If you're using an advanced lens model and run the (Advanced) Lens Workflow script, you may find that the generated padding is very large, no matter what the settings. That is a result of having source images with “unrelated” horizontal and vertical resolutions. It can addressed with the “Maximum rounding error” value at the bottom of the Lens Workflow panel.
Details: The advanced lens workflow works to maintain the exact aspect ratio of the original image for the highest accuracy results, in order to avoid creating subtle changes that create tiny sliding errors around the edges (or having to specify the exact aspect ratio to 8 digits of precision).
For standard 16:9 footage, you can add any multiple of 16 to width and any multiple of 9 to height and the aspect is identical, as long as the multiples are the same, so the “extra” padding to maintain accuracy is negligible.
But for less regular sizes, the required addition can be much larger. From grade school arithmetic class, you can reduce the Width/Height ratio to a “proper fraction” by removing any factors in common between the two, ie dividing both numbers by the greatest common factor. The proper fraction tells you what must be added to each to keep the aspect the same. For example, one customer asked about 2160H x 882V images; the greatest common factor is 18, so padding can only be added in increments of 120H x 49V pixels. It can be worse for higher-resolution images!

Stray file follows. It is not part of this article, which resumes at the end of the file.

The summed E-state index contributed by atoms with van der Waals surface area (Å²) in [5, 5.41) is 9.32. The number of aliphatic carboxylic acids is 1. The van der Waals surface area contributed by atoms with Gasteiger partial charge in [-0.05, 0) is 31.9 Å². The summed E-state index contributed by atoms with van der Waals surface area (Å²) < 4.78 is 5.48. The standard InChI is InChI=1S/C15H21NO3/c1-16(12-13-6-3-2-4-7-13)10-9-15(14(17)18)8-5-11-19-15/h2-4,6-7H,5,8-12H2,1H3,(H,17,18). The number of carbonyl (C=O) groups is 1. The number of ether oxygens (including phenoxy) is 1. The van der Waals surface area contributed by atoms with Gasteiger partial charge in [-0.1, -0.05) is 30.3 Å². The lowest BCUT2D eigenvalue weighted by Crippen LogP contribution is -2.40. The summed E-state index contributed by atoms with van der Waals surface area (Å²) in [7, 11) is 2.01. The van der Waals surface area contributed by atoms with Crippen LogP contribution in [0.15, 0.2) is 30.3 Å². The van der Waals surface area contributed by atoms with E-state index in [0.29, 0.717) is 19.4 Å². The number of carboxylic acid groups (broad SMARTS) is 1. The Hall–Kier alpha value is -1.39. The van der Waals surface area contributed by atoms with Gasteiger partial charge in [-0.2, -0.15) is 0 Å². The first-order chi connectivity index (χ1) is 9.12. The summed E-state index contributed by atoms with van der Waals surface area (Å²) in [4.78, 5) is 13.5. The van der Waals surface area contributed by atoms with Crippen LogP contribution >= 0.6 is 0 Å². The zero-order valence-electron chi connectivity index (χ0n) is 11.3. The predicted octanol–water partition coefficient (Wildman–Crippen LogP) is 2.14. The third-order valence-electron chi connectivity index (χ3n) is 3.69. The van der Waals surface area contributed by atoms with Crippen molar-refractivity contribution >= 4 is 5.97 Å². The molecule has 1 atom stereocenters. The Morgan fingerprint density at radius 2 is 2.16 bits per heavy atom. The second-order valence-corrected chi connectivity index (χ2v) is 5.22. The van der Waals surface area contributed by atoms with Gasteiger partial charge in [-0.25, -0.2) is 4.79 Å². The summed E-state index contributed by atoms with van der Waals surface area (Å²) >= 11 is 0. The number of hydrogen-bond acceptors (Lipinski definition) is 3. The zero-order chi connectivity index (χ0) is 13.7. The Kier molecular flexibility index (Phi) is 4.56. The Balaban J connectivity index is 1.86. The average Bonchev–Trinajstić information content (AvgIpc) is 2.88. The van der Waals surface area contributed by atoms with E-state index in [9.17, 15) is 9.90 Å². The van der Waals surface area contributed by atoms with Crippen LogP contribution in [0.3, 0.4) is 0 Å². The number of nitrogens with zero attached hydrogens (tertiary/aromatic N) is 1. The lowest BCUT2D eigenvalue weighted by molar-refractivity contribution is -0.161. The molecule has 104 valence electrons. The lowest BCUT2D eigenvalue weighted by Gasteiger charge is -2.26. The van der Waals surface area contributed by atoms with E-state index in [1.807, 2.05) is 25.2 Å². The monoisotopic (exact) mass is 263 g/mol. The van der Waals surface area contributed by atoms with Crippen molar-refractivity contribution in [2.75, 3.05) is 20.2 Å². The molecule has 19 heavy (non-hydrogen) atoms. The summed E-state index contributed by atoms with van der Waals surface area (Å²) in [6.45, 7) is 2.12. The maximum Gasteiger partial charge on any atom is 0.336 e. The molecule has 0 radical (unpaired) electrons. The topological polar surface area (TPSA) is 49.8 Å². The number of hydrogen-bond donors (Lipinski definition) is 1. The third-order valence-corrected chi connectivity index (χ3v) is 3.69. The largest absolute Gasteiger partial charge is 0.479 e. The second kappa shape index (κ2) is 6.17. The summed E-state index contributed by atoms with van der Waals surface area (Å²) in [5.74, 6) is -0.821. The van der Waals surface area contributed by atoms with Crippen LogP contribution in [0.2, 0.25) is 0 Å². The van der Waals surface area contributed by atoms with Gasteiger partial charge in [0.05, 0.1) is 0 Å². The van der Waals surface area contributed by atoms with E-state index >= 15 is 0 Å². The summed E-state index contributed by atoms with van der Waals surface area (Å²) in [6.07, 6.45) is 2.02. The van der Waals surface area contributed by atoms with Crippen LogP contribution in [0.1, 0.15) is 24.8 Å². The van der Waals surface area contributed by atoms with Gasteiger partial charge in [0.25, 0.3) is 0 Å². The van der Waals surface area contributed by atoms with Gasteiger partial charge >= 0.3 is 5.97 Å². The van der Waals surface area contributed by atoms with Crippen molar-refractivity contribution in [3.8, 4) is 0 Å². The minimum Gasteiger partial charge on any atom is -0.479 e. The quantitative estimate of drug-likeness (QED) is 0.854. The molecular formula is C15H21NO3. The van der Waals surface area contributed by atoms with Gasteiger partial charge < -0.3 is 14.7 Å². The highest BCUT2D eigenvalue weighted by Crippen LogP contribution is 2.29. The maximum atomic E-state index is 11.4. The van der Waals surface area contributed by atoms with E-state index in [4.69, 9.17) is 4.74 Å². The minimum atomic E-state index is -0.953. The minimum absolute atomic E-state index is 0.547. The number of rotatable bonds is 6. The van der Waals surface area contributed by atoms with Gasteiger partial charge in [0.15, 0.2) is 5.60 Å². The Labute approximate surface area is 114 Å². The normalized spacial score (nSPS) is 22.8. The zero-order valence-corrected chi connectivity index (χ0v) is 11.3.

How to reduce the padding: Use the Advance Lens Workflow's “Maximum rounding error” value. The idea is that if the padding is unconscionably large, you can start increasing the error a little bit at a time until it's able to find a size with tighter padding that you can live with, at the expense of a slightly higher error at the edge. You get to make the tradeoff between the small amount of error being introduced and how much padding results. You might try a sequence such as 0.001, 0.002, 0.005, 0.01, 0.05, 0.1. If you reach 0.5, that is the maximum and there will be no additional padding added to maintain the aspect ratio.
This issue is an unfortunate weird and painful consequence of using odd image sizes — but one that's still easily addressable. If you're picking a standardized resolution, you might consider doing so in a way that has a large common factor, ie a proper faction composed of small numerator and denominator.